Nothing but time on his hands

Nothing but time on his hands

Postby koimaster » August 1st 2017, 12:08pm

PITTSBURG — It was only a matter of time before Dale Larson would start repairing clocks on his own, given his hobby for working with intricate things with his hands, and his 13 years working as a locksmith in Oakland.

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With seven clocks in his living room alone, Dale’s specialty is working on grandfather clocks.
“I work on all clocks, but most of my work is on grandfather clocks,” the Pittsburg resident said. “I like the intricate workings of clocks; the precision that’s designed to keep up with time.”
It started out as a hobby for Larson, until it turned into a business venture in 2014, when he got his business license and made it official.
But it’s not about the money.

“I’ve always had an interest in small machines,” he said. “I’d see a clock in a thrift shop, fix it, then sell it on Craigslist. Most of the time I ended up keeping it, because once you put your love and care into it, you get attached!”

Born in Jamestown, N.D., Larson believes grandfather clocks – also called longcase clocks — got their name from a folk song in the late 1800s.
“If you Google ‘My Grandfather’s Clock’ song, you’ll find it,” said Larson. “Some people associate it with stopping the clock when a person dies too.”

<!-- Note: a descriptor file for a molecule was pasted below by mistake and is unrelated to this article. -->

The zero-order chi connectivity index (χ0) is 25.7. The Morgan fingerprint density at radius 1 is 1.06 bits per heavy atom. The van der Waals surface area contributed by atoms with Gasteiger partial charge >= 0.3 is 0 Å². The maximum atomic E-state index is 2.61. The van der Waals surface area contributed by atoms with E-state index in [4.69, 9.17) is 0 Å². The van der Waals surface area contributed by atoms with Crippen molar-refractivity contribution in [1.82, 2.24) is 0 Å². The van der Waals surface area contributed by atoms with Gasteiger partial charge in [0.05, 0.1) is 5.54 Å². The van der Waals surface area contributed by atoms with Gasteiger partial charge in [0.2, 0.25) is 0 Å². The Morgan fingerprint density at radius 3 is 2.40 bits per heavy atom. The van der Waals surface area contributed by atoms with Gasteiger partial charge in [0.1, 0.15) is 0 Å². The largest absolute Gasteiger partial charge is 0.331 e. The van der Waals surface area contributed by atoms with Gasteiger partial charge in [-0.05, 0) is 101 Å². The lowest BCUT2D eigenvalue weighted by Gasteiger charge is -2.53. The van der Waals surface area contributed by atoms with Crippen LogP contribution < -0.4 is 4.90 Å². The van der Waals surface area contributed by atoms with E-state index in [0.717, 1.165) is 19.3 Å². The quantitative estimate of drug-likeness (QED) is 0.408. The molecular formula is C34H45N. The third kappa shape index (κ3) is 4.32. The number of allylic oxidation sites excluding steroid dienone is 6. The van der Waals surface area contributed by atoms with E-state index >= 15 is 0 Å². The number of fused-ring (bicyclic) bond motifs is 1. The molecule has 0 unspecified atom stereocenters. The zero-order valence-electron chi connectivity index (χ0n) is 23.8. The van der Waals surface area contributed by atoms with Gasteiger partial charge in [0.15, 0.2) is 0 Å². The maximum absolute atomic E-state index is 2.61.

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Known as horologist – a person who studies time or builds and repairs clocks – Larson said most of the small repair jobs cost about $120 and the price goes up from there, depending on the extent of work needed.

“Working from my house also keeps my costs down,” he said.
Since his company, Father Time Clockworks, is mobile, he can drive to a client’s house to pick up the clocks’ innards to take home and repair.
“I have jobs as far as Sacramento and Pacifica,” he said.

Larson can fix them all – antique or modern mechanical clocks, from floor clocks, anniversary clocks and mantels to wall clocks, such as the cuckoo clocks, and more.
“I even serviced a tower clock at a Catholic church in Oakland,” Larson said. “It’s on display in their lobby. The photo is on my Instagram fathertimeclockworks page.”
Even though it’s a niche business, he said there are those out there who want to restore their family’s heirloom timepiece.
“I had the pleasure to help move and set up a grandfather clock that reached its fourth-generation owner,” said Larson. “The owner said his great-grandfather bought it brand new. It was built in 1806 and it’s about 8 feet tall.”

Still in great condition and well-maintained, Larson said the clock still played its four traditional sounds to include Beethoven’s Ninth Symphony and the traditional Westminster chime.
“A lot of times I feel like I’m working on something from history and I’m bringing it back to life,” he said.
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